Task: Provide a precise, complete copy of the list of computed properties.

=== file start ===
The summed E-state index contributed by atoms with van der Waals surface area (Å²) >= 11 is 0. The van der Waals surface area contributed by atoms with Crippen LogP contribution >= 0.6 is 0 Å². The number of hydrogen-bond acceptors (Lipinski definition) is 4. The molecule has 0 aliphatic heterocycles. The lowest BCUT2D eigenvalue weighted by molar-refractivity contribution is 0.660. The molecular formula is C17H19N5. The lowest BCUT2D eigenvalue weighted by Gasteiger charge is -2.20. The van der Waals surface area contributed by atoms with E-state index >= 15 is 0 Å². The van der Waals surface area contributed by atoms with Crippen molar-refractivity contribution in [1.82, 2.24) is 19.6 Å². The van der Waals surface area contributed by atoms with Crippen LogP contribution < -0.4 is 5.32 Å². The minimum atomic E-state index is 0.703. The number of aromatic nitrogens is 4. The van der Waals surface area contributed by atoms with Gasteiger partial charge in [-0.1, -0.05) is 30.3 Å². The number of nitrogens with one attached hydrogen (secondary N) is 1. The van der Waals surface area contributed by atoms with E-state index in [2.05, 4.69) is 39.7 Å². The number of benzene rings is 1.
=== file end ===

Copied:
The summed E-state index contributed by atoms with van der Waals surface area (Å²) >= 11 is 0. The van der Waals surface area contributed by atoms with Crippen LogP contribution >= 0.6 is 0 Å². The number of hydrogen-bond acceptors (Lipinski definition) is 4. The molecule has 0 aliphatic heterocycles. The lowest BCUT2D eigenvalue weighted by molar-refractivity contribution is 0.660. The molecular formula is C17H19N5. The lowest BCUT2D eigenvalue weighted by Gasteiger charge is -2.20. The van der Waals surface area contributed by atoms with E-state index >= 15 is 0 Å². The van der Waals surface area contributed by atoms with Crippen molar-refractivity contribution in [1.82, 2.24) is 19.6 Å². The van der Waals surface area contributed by atoms with Crippen LogP contribution < -0.4 is 5.32 Å². The minimum atomic E-state index is 0.703. The number of aromatic nitrogens is 4. The van der Waals surface area contributed by atoms with Gasteiger partial charge in [-0.1, -0.05) is 30.3 Å². The number of nitrogens with one attached hydrogen (secondary N) is 1. The van der Waals surface area contributed by atoms with E-state index in [2.05, 4.69) is 39.7 Å². The number of benzene rings is 1.